I’d say it’s pretty damn rare for two steals of home to occur in one game, let alone one inning, and certainly not in one at-bat. That a great batter was at the plate makes it even more amazing. Carew will steal home seven times this year. The Twins will successfully pull off four triple steals, too.

June 21, 1969: The Twins score 11 runs in one inning, which is impressive enough, but they do it in the 10th inning, which is even more stunning. They top the A’s, 14-4.

June 29, 1969: Tony Oliva has a great day, rapping out eight straight hits in a doubleheader versus the Royals.

Sept. 10, 1969: Two months ago, Rod Carew tied a big league record with his seventh steal of home on the year, and today against White Sox southpaw Tommy John he tries to top it, going for No. 8. It proves to be one too many as this time he’s caught. He’ll try and fail again 16 days later, earning an ejection on that occasion when he flings his helmet in anger at getting called out.

April 25, 1970: Oops. Detroit’s Earl Wilson reaches third on a dropped third strike against the Twins. It looked like the last out of the inning, so the Twins began trotting off the field when Wilson realizes he can advance to first on one in the dirt, and 270 feet later he finally stops running.

Aug. 7, 1970: For the second straight day, the Twins win on a walk-off home run in extra innings. Yesterday, George Mitterwald did it in the bottom of the 14th for a 2-1 win over the Angels, and today Jim Holt does it for a 2-1 win over the A’s in 11 innings.

Aug. 13, 1970: The game had a nice start, but it was all downhill from there. In the first inning, Minnesota’s Cesar Tovar laces a leadoff single against opposing pitcher Dick Bosman. That turns out to be it for the game, though, as Bosman doesn’t allow another hit all day. This is one of five times Tovar gets the only hit in a one-hitter, a record he shares with Cincinnati’s Eddie Milnar.

Oct. 1, 1970: Jim Kaat, for the second time in his career, combines a complete-game shutout on the mound with a home run at the plate. His two-run blast is half the offense on the day, as the Twins top the Royals, 4-0, behind Kaat’s three-hitter. With the coming of the DH a few years later, this will be the last homer-shutout combination by any Minnesota pitcher.

May 12-13, 1972: It’s the longest loss in Twins history. After 21 innings, they and the Brewers are tied 3-3 when the game has to halt due to the AL’s curfew limit. The next morning the game resumes, and it doesn’t take too long as the Brewers score the winning run in the top of the 22nd. Rod Carew reaches base eight times with three singles, three walks, and two doubles. Bert Blyleven gets the loss in one of seven relief appearances in his career.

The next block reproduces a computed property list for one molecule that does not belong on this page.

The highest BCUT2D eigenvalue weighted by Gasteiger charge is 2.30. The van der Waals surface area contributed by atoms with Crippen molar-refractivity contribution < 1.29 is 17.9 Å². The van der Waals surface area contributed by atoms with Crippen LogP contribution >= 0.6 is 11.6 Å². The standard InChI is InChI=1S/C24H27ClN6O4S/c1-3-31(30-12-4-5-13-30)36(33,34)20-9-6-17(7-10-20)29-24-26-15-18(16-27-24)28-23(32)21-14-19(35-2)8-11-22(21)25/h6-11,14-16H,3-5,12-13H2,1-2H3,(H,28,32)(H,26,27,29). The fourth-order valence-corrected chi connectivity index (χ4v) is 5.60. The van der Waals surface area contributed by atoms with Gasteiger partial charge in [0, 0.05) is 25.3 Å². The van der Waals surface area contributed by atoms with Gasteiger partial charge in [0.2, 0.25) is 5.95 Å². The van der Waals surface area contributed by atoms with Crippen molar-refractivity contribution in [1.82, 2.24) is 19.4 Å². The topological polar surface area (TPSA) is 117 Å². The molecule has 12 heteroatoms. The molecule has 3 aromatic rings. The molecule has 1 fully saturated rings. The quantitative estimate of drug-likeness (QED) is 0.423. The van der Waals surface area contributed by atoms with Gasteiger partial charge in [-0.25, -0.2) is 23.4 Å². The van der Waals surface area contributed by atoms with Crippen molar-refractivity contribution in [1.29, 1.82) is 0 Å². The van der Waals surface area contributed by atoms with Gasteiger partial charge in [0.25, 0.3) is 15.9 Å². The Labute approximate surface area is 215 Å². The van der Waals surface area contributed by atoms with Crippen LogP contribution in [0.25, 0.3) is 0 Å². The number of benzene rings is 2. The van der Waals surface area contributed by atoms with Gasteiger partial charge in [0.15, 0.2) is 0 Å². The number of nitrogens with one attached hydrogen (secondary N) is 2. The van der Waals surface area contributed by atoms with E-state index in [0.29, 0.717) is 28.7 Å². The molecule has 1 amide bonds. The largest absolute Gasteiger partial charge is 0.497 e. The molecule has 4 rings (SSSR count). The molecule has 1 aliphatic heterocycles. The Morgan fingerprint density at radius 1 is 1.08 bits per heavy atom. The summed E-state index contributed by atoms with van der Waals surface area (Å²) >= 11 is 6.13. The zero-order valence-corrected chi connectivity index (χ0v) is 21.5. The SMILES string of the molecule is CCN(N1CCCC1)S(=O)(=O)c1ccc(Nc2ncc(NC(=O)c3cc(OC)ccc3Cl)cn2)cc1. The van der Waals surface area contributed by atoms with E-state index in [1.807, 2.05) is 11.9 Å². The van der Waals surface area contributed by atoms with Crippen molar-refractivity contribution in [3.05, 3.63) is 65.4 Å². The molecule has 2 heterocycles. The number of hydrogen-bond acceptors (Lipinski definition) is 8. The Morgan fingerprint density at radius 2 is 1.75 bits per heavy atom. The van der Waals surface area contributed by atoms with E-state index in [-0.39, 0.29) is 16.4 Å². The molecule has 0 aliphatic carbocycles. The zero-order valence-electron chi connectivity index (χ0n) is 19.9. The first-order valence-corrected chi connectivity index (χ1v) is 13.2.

May 13, 1972: According to WPA, the most clutch swing ever by a Minnesota Twin came in this game. In the bottom of the 15th, the team trailed the Milwaukee Brewers, 4-3, when Eric Soderholm came to the plate with two outs and a runner on first. Their chances of winning skyrocketed from eight to 100 percent when Soderholm launched a Jim Slaton offering out of the park for a 5-4 Twins victory.

May 24, 1972: It’s probably the greatest pitchers duel in franchise history. It’s certainly the only time both starting pitchers have a Game Score topping 90. Kansas City’s Dick Drago has a 98 Game Score in 12 innings while Minnesota’s Jim Kaat has a 91 Game Score in 11 innings. But Minnesota wins, 1-0, on an RBI single by Rod Carew off Drago.

July 15, 1974: For the third consecutive game, the Twins win with a walk-off hit. Each day, it’s a different hero, too. Rod Carew got an RBI single for a 2-1 win on July 13. Steve Braun homered for a 6-5 win on the 14th. In this game, Steve Byre gets a single in the bottom of the ninth for a 4-3 Twins win.

Aug. 8, 1974: Tonight’s Royals-Twins game is interrupted for a broadcast of President Nixon’s resignation speech. The Twins have a better day than Nixon, winning 3-2 in 14 innings.

Aug. 27, 1975: Ow! Minnesota’s Craig Kusick just isn’t having a very fun day, as he gets hit by a pitch three times in the Twins’ 1-0, 11-inning win over the Brewers. It’s one of 15 times in his career that Bert Blyleven gets the win in a complete-game, 1-0 shutout.

Aug. 1, 1976: The A’s go crazy on bases, stealing 12 bases in 12 attempts versus the Twins. Minnesota has the last laugh, triumphing 8-7 in 12 innings.

Aug. 25, 1976: The Twins lose, 5-4 in 19 innings, to the Yankees when Dick Tidrow has the best relief stint of the 1970s. He faces just 35 batters in 10.2 innings without allowing a run. WPA gives him a mark of 1.271, fourth-best ever for a relief outing since 1950.

Sept. 17, 1977: It’s rough to lose a game on a walk-off error even under the best of circumstances. Imagine how hard it must be when the walk-off error comes in the 17th inning. That’s what happens here, as the Twins lose, 5-4, to the Rangers.

Sept. 30, 1979: As the season approaches its end, the Twins shut out the Milwaukee Brewers, 5-0. This is notable because it’s the only time all year anyone stops Harvey’s Wallbangers from scoring. Thanks to Minnesota, the 1932 Yankees remain the only team to score in every game in their season.

June 26, 1982: It’s one of the most amazing days in the history of minor league baseball. In a Midwest League doubleheader, the Wisconsin Rapids Twins throw two one-hitters but lose both games anyway, 2-1 and 1-0, to the Appleton Foxes.

May 16, 1983: The Twins nearly pull off the miracle comeback against Oakland, scoring six in the ninth, but they entered trailing by seven. The A’s hang on, 7-6.

May 16, 1984: Officially, the Twins sell 51,863 tickets on the day, but only 6,346 show up. There’s a massive ticket buyout plan going on to help keep the Twins in Minnesota as the Griffith family is selling them in 1984. A month later, Clark Griffith will sign ownership of the franchise over to Carl Pohlard.